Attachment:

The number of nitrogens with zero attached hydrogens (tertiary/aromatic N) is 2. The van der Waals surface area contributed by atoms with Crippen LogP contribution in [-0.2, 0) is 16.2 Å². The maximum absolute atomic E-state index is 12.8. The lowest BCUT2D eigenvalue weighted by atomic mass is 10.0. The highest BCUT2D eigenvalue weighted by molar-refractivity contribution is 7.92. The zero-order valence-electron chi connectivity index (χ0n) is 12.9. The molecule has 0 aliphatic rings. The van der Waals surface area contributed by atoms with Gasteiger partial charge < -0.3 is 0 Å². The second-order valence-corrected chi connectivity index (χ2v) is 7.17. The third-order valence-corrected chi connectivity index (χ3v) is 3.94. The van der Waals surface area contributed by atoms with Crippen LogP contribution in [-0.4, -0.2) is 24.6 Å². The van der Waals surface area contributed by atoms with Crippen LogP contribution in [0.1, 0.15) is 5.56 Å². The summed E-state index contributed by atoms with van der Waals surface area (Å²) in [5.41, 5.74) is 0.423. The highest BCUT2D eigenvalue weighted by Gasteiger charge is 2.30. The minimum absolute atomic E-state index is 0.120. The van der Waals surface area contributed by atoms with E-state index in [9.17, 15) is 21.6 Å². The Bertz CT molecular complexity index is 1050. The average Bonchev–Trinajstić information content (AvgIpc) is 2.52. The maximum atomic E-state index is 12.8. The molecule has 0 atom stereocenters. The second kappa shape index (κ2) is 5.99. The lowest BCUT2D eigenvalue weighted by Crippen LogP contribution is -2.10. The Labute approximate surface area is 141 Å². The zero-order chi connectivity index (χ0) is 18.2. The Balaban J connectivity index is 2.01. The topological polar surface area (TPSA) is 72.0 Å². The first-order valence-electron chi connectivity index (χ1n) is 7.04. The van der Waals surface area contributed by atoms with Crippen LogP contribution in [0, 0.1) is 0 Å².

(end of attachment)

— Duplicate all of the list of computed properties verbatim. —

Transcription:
The number of nitrogens with zero attached hydrogens (tertiary/aromatic N) is 2. The van der Waals surface area contributed by atoms with Crippen LogP contribution in [-0.2, 0) is 16.2 Å². The maximum absolute atomic E-state index is 12.8. The lowest BCUT2D eigenvalue weighted by atomic mass is 10.0. The highest BCUT2D eigenvalue weighted by molar-refractivity contribution is 7.92. The zero-order valence-electron chi connectivity index (χ0n) is 12.9. The molecule has 0 aliphatic rings. The van der Waals surface area contributed by atoms with Gasteiger partial charge < -0.3 is 0 Å². The second-order valence-corrected chi connectivity index (χ2v) is 7.17. The third-order valence-corrected chi connectivity index (χ3v) is 3.94. The van der Waals surface area contributed by atoms with Crippen LogP contribution in [-0.4, -0.2) is 24.6 Å². The van der Waals surface area contributed by atoms with Crippen LogP contribution in [0.1, 0.15) is 5.56 Å². The summed E-state index contributed by atoms with van der Waals surface area (Å²) in [5.41, 5.74) is 0.423. The highest BCUT2D eigenvalue weighted by Gasteiger charge is 2.30. The minimum absolute atomic E-state index is 0.120. The van der Waals surface area contributed by atoms with E-state index in [9.17, 15) is 21.6 Å². The Bertz CT molecular complexity index is 1050. The average Bonchev–Trinajstić information content (AvgIpc) is 2.52. The maximum atomic E-state index is 12.8. The molecule has 0 atom stereocenters. The second kappa shape index (κ2) is 5.99. The lowest BCUT2D eigenvalue weighted by Crippen LogP contribution is -2.10. The Labute approximate surface area is 141 Å². The zero-order chi connectivity index (χ0) is 18.2. The Balaban J connectivity index is 2.01. The topological polar surface area (TPSA) is 72.0 Å². The first-order valence-electron chi connectivity index (χ1n) is 7.04. The van der Waals surface area contributed by atoms with Crippen LogP contribution in [0, 0.1) is 0 Å².